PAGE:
By Susan Cornwell
WASHINGTON (Reuters) - More than 50 female Democratic lawmakers in the U.S. House of Representatives called on Monday for a congressional investigation into allegations by various women of sexual misconduct against President Donald Trump, who has denied the accusations.
"We cannot ignore the multitude of women who have come forward with accusations against Mr. Trump," the lawmakers wrote in their letter, though a formal inquiry was unlikely to result because Republicans control the agenda in Congress.
The letter, spearheaded by the Democratic women's working group, which is composed of all the party's female members in the House, was signed by 56 lawmakers. It followed a call earlier on Monday by three women who have accused Trump of sexual misconduct for a congressional investigation into his behavior.
The lawmakers' request for a probe was sent to leaders of the Oversight and Government Reform Committee, the main investigative committee in the House.
Over the past two years, more than a dozen women have accused Trump of making unwanted sexual advances against them in the years before he entered politics. Monday's letter from the Democrats said there were at least 17 accusers and listed names.
"The president's own remarks appear to back up the allegations," the letter said, saying Trump had boasted "that he feels at liberty to perpetrate such conduct against women."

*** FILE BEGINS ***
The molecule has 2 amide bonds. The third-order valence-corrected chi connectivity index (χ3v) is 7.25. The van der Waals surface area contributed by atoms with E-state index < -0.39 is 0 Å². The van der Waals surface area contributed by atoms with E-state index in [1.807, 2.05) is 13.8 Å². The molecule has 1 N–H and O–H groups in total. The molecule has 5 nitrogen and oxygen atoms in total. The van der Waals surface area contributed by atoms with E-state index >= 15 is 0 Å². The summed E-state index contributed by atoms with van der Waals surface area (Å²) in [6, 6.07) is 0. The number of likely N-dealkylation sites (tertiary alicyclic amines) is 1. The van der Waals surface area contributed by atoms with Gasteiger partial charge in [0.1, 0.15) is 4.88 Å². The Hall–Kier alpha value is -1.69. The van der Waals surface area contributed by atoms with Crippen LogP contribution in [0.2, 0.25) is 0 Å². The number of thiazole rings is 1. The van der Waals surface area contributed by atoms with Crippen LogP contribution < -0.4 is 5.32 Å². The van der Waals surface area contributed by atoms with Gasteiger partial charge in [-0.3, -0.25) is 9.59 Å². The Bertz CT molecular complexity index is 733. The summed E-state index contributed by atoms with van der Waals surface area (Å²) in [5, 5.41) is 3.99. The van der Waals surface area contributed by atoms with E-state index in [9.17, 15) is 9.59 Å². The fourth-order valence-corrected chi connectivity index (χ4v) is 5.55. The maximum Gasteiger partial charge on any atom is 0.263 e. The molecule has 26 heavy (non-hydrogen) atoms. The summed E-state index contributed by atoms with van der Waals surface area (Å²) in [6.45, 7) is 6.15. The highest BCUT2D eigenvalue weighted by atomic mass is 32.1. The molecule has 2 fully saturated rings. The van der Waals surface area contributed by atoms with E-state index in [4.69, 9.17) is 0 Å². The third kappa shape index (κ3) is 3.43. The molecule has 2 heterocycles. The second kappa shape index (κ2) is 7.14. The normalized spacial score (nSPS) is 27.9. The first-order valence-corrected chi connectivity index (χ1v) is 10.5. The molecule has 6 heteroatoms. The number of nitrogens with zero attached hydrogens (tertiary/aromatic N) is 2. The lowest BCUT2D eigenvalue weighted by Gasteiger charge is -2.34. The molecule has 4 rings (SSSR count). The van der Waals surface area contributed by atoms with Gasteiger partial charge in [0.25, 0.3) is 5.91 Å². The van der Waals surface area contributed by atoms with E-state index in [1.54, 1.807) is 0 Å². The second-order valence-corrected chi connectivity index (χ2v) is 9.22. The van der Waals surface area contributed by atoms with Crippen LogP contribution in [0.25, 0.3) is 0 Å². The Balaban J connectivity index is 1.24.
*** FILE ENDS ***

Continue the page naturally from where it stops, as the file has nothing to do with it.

"The president should be allowed to present evidence in his own defense," said the lawmakers.
The letter was addressed to oversight panel Chairman Trey Gowdy, a Republican, and top Democrat Elijah Cummings.
Trump last year apologized for talking about groping women in a 2005 tape recording that surfaced weeks before the presidential election, and said he had not done the things he talked about.
More recently, Trump has told allies that the voice on the recording was not his, The New York Times reported recently.
Trump and White House officials have denied the sexual misconduct allegations against him, some of which date back to the 1980s.
"These false claims, totally disputed in most cases by eyewitness accounts, were addressed at length during last year’s campaign, and the American people voiced their judgment by delivering a decisive victory," a White House spokesperson said in a statement on Monday.
(Reporting by Susan Cornwell; Editing by Kevin Drawbaugh and Leslie Adler)